Lighting Our Way

  • December 11, 2015

She was only 16 when she was murdered for standing up for gay rights. Shira Banki, an idealistic Israeli stabbed at a Gay Pride march last summer in Jerusalem—and the principles of equality and respect she believed in—will continue to live on in ADL’s work.

On the fourth night of Hanukkah, ADL’s Israel Office held a candle lighting in Shira’s honor, attended by her parents, leaders of the LGBT community and members of Beit Hillel, a progressive Orthodox Israeli rabbinical organization.

Shira’s alleged killer was an ultra-Orthodox Jew who reportedly said the parade was “blasphemous,” and that members of the LGBT community “want to defile Jerusalem.” ADL’s Israel Office works with all minorities in Israeli society, including the LGBT community, and is a voice against racism and hate of all kinds.

“This is an evening in which we remember the dark day of Shira’s death,” said Carole Nuriel, Acting Director of the ADL Israel Office. “On the other hand, we wish to brighten the future and spread the light of hope and change—the hope to mend what is broken, which is the inability of some people to accept the other. … The good news is that such opinions are learned and can be unlearned. Uprooting these opinions will prevent the growth of the bitter fruit of racism, hatred and hostility. This is exactly the spirit that guides ADL in its work. No one should ever be harmed for expressing their views or supporting the rights of others.”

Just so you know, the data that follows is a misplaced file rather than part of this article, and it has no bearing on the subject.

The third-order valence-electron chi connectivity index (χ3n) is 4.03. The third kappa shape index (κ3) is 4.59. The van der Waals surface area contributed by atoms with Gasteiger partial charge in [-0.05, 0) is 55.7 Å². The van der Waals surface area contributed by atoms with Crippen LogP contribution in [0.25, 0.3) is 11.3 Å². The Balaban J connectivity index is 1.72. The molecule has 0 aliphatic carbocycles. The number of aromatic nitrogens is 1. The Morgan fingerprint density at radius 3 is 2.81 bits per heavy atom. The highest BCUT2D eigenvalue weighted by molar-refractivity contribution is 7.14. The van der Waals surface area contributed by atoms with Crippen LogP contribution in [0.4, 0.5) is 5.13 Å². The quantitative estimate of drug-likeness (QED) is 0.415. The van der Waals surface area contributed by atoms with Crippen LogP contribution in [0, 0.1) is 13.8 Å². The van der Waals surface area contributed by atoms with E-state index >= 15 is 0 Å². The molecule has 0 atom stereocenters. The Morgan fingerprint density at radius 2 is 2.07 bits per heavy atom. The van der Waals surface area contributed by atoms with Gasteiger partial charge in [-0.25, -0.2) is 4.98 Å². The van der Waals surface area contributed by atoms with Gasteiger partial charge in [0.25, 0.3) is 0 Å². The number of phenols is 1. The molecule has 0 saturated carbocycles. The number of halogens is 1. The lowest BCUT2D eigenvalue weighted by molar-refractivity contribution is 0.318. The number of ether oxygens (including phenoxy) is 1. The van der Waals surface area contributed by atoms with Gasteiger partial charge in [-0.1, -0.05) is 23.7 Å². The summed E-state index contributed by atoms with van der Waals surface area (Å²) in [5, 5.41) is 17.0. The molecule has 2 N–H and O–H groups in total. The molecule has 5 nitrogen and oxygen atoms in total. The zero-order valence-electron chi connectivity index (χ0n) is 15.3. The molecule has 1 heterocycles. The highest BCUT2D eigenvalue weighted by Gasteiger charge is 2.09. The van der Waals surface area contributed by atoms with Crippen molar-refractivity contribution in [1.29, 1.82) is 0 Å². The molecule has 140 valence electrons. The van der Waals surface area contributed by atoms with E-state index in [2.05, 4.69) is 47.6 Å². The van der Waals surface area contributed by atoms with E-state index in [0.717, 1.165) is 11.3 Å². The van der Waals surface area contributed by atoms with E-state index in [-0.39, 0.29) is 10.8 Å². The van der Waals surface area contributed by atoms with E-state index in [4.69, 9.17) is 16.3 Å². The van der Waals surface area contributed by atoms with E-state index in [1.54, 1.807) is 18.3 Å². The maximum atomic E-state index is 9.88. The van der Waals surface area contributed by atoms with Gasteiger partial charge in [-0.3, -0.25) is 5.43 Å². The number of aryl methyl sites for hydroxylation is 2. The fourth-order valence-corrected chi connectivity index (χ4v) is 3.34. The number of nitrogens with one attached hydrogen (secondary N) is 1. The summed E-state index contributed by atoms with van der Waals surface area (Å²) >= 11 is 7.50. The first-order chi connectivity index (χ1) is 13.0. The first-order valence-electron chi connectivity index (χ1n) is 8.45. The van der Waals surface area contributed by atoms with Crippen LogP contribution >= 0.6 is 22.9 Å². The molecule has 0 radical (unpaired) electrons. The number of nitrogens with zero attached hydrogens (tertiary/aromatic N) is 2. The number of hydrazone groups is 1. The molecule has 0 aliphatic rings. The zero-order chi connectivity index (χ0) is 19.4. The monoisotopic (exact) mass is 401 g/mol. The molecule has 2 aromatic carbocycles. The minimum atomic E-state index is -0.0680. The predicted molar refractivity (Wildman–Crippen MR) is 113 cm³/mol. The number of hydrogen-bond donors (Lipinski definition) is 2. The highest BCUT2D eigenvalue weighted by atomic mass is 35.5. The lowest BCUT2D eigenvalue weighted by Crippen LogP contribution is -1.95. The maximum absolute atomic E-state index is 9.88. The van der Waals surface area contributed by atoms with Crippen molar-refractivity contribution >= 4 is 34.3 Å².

Accepting a gift of a menorah from Ms. Nuriel, Shira’s father, Ori Banki, said, “Our daughter’s murderer was sure that his heinous crime was shining a great light on Jerusalem, but instead it was a fire that taught us how much darkness was in the hearts of those who harbored it.”

Rabbi Shaul Weider of Beit Hillel condemned the violence that ended Shira’s life as “abominations,” and called for her actions to “resound and continue to be heard in the streets of Jerusalem, until we repeat the first divine utterance, ‘Let there be light.’”